Retailers throughout the country have been besieged by lawsuits and demand letters alleging that their websites are not accessible to the visually impaired and that this lack of accessibility violates Title III of the Americans with Disabilities Act (ADA). The plaintiffs’ bar, without definitive guidance from the Department of Justice (DOJ) or the courts, has assumed that retail websites are “places of a public accommodation” under the ADA and that the appropriate compliance level should be the Website Content Accessibility Guidelines (WCAG) 2.0 A or AA.

On June 12, 2017 some of these questions were answered in what may be the first trial of a website accessibility case. In Carlos Gil v. Winn-Dixie Stores, Inc., Civil Action No. 16–23020 (S.D. Fla.), U.S. District Judge Robert Scola ruled that: (1) Winn-Dixie’s website was a “place of a public accommodation” under the ADA and (2) based on the testimony of the plaintiff and his expert, the website was not sufficiently accessible. As a result, the court issued injunctive relief and awarded attorneys’ fees. The injunctive relief included a requirement that Winn-Dixie adopt and implement a website accessibility policy that ensures its website conforms to the WCAG 2.0 criteria and, further, that any third-party vendors who interact with the website also must conform to such criteria. The court also ordered that Winn-Dixie place on its homepage a statement concerning its website accessibility policy, provide training to all employees who write or develop programs or code, and test its website to identify any incidence of nonconformance every three months for the next three years.

This result is notable for a few reasons. First, plaintiffs’ attorneys now have legal precedent, although not binding, that websites constitute places of public accommodation under the ADA and therefore must be accessible to the disabled. However, the court did not rule that all consumer facing websites are places of public accommodation, only that the Winn-Dixie website is because it is “heavily integrated with physical store locations and operates as a gateway to the physical store location.” The court’s ruling still allows for the argument that a website that is wholly unconnected to a physical location is generally not a place of public accommodation under the ADA as was held in Gomez v. Bang & Olufsen Am., Inc., No. 16– 23801 (S. D. Fla. Feb. 2, 2017), and Access Now Inc. v. Southwest Airlines Co., 227 F. Supp. 2d 1312, 1321 (S.D. Fla. 2002).

Second, the court was unmoved by the estimate, on the high side, that it would cost Winn-Dixie approximately $250,000 to come into compliance. The court noted that Winn-Dixie spent more than $7 million in 2016 to revamp its website. Moreover, the plaintiff’s expert testified that he believed it would cost far less to fix the issues with the site and Winn-Dixie presented no evidence of undue burden.

Third, the trial was a bench trial and not a jury trial. It is not clear from the decision whether the parties consented to a bench trial or the court ruled that, because of the nature of the relief requested, a jury trial was not appropriate.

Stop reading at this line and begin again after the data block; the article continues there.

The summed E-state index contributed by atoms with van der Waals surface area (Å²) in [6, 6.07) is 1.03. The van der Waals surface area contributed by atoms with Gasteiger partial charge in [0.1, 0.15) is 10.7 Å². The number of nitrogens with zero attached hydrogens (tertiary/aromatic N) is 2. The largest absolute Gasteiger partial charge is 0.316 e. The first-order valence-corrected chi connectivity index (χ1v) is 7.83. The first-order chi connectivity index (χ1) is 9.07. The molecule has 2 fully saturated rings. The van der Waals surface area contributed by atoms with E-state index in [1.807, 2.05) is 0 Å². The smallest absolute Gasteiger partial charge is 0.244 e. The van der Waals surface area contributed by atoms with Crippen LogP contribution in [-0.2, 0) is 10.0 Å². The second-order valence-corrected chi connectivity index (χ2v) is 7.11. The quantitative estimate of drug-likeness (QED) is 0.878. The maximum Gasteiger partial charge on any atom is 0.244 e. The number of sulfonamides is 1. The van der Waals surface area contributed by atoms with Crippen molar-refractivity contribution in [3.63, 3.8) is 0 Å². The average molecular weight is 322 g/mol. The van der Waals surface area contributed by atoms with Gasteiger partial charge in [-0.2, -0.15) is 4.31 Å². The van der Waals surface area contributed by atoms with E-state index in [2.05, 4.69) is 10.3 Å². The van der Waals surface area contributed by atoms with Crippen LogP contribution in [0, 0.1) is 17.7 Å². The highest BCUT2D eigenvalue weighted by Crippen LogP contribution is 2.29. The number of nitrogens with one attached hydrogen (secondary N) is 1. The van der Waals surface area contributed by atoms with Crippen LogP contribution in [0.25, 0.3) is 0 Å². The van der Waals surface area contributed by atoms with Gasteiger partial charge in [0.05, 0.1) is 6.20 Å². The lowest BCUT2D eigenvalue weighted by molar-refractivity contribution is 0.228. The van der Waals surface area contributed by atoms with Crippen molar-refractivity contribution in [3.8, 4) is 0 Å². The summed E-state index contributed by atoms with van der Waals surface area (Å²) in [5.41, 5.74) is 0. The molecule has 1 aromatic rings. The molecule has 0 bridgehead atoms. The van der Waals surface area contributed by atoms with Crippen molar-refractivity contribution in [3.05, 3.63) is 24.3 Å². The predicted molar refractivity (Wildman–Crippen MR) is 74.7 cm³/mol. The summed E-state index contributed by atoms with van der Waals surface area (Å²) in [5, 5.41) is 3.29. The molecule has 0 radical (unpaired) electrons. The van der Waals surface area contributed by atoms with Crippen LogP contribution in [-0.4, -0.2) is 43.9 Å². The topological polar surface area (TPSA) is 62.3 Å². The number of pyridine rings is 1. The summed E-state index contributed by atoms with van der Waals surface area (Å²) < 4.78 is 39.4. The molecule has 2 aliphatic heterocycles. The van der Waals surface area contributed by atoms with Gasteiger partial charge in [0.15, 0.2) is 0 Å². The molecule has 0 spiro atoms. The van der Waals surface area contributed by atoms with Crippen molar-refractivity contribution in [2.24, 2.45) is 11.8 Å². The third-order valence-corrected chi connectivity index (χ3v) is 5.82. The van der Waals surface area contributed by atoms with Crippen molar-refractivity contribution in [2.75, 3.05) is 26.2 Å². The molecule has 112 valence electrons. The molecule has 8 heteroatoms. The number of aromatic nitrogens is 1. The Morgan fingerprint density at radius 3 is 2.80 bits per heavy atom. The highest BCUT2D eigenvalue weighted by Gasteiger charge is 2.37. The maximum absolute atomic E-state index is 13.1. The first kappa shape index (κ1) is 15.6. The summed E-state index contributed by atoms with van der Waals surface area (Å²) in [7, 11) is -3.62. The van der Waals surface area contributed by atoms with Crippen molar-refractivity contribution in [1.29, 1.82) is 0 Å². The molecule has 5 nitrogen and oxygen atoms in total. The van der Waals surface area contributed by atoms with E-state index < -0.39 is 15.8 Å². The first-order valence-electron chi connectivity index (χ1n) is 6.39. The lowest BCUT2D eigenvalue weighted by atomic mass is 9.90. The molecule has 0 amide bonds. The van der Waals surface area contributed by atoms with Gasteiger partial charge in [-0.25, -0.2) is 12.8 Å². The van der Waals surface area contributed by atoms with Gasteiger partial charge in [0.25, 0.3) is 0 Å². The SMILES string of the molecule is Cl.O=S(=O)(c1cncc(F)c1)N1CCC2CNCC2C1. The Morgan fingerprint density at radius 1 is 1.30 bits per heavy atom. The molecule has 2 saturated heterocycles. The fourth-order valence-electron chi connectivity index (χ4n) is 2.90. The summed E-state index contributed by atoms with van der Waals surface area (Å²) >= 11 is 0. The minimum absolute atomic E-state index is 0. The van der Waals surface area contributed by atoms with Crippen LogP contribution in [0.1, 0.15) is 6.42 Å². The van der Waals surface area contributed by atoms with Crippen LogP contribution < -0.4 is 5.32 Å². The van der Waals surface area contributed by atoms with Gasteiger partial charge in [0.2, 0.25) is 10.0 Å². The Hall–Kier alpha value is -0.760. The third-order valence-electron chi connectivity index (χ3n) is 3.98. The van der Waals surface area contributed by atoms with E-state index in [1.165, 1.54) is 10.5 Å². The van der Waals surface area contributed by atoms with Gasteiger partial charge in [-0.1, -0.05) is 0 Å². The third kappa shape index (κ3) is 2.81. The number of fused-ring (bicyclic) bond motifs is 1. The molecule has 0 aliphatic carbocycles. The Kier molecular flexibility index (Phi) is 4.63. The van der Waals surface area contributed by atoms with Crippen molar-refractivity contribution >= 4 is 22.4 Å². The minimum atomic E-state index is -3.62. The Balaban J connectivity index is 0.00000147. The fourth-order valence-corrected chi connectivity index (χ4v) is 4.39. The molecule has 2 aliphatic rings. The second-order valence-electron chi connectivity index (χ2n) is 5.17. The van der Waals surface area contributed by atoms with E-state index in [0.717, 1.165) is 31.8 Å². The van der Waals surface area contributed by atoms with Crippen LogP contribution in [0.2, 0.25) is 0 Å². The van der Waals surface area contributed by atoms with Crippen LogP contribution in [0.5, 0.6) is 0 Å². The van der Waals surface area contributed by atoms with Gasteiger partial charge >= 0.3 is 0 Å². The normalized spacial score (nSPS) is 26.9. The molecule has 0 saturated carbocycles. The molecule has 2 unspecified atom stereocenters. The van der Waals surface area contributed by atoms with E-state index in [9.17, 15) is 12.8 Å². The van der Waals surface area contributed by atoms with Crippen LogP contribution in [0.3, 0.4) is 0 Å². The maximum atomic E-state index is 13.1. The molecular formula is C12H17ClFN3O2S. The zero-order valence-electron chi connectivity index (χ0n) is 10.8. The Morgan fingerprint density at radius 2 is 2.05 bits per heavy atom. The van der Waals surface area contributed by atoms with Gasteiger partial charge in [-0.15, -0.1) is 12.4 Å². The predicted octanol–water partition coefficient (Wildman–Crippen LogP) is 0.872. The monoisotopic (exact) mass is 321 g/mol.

Finally, the court ordered Winn-Dixie to remediate its site in conformity with the WCAG 2.0 guidelines, even though the DOJ still has not enacted website accessibility regulations applicable to the private sector. This does not come as any real surprise, as industry consultants have long recommended this standard, the DOJ adopted this standard in its regulations governing federal contractors, and it is unclear whether the defendant proposed an alternative. The challenge remains that the WCAG standards are not definitive. For example, they do not address whether a visually impaired individual can effectively navigate a website that is not 100% compliant.

In addition, while the court adopted the WCAG 2.0 criteria, it did not specify a level of compliance (A, AA, AAA) or whether substantial compliance was sufficient. For example, because of the changing nature of websites and the addition and deletion of material, most experts believe that it is almost impossible to achieve “100% compliance.” The court did not tackle the thorny issue of what errors were material versus whether, despite some noncompliance, the consumer was still able to navigate his or her way around the website.

The court did not address this critical issue because it did not need to. Mr. Gil testified that when he arrived at Winn-Dixie’s website, he found that approximately 90% of the tabs did not work. Had Winn-Dixie’s website been more compliant, or had there been testimony by Winn-Dixie’s experts that it was substantially compliant, the court would have had to address this issue.

While the court’s adoption of the WCAG 2.0 criteria, including the company’s responsibility for third-party content, is a significant ruling, the real battleground for the next wave of ADA website accessibility cases will be whether a company can defend its website as substantially compliant. This will be a highly technical trial involving experts and probably live demonstrations using website screenreaders.

Most retailers have already been threatened or sued, and it remains to be seen whether the plaintiffs’ bar moves on to greener pastures or continues to file lawsuits and send demand letters to companies that have already been through this drill. In the meantime, retailers with physical locations are well-advised to develop website accessibility policies and state those policies on their homepages. Retailers should also invest in developing in-house IT expertise to bring their websites into compliance with the ADA.